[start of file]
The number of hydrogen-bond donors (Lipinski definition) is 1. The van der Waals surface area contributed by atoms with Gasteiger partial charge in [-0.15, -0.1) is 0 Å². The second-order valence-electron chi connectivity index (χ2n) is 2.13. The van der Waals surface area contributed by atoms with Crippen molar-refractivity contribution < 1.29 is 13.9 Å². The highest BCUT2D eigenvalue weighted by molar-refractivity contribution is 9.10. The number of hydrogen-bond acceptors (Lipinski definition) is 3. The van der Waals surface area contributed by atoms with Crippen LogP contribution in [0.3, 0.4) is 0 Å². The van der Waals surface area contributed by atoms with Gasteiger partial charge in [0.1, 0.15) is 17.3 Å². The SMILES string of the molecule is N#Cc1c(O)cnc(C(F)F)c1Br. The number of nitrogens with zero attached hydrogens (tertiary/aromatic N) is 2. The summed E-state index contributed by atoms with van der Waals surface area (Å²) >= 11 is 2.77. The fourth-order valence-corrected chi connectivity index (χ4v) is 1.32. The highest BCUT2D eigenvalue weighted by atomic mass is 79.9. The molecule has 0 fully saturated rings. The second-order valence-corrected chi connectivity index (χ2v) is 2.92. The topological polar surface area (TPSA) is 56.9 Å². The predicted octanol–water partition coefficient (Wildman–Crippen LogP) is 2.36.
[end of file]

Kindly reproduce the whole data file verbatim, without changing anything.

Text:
The number of hydrogen-bond donors (Lipinski definition) is 1. The van der Waals surface area contributed by atoms with Gasteiger partial charge in [-0.15, -0.1) is 0 Å². The second-order valence-electron chi connectivity index (χ2n) is 2.13. The van der Waals surface area contributed by atoms with Crippen molar-refractivity contribution < 1.29 is 13.9 Å². The highest BCUT2D eigenvalue weighted by molar-refractivity contribution is 9.10. The number of hydrogen-bond acceptors (Lipinski definition) is 3. The van der Waals surface area contributed by atoms with Crippen LogP contribution in [0.3, 0.4) is 0 Å². The van der Waals surface area contributed by atoms with Gasteiger partial charge in [0.1, 0.15) is 17.3 Å². The SMILES string of the molecule is N#Cc1c(O)cnc(C(F)F)c1Br. The number of nitrogens with zero attached hydrogens (tertiary/aromatic N) is 2. The summed E-state index contributed by atoms with van der Waals surface area (Å²) >= 11 is 2.77. The fourth-order valence-corrected chi connectivity index (χ4v) is 1.32. The highest BCUT2D eigenvalue weighted by atomic mass is 79.9. The molecule has 0 fully saturated rings. The second-order valence-corrected chi connectivity index (χ2v) is 2.92. The topological polar surface area (TPSA) is 56.9 Å². The predicted octanol–water partition coefficient (Wildman–Crippen LogP) is 2.36.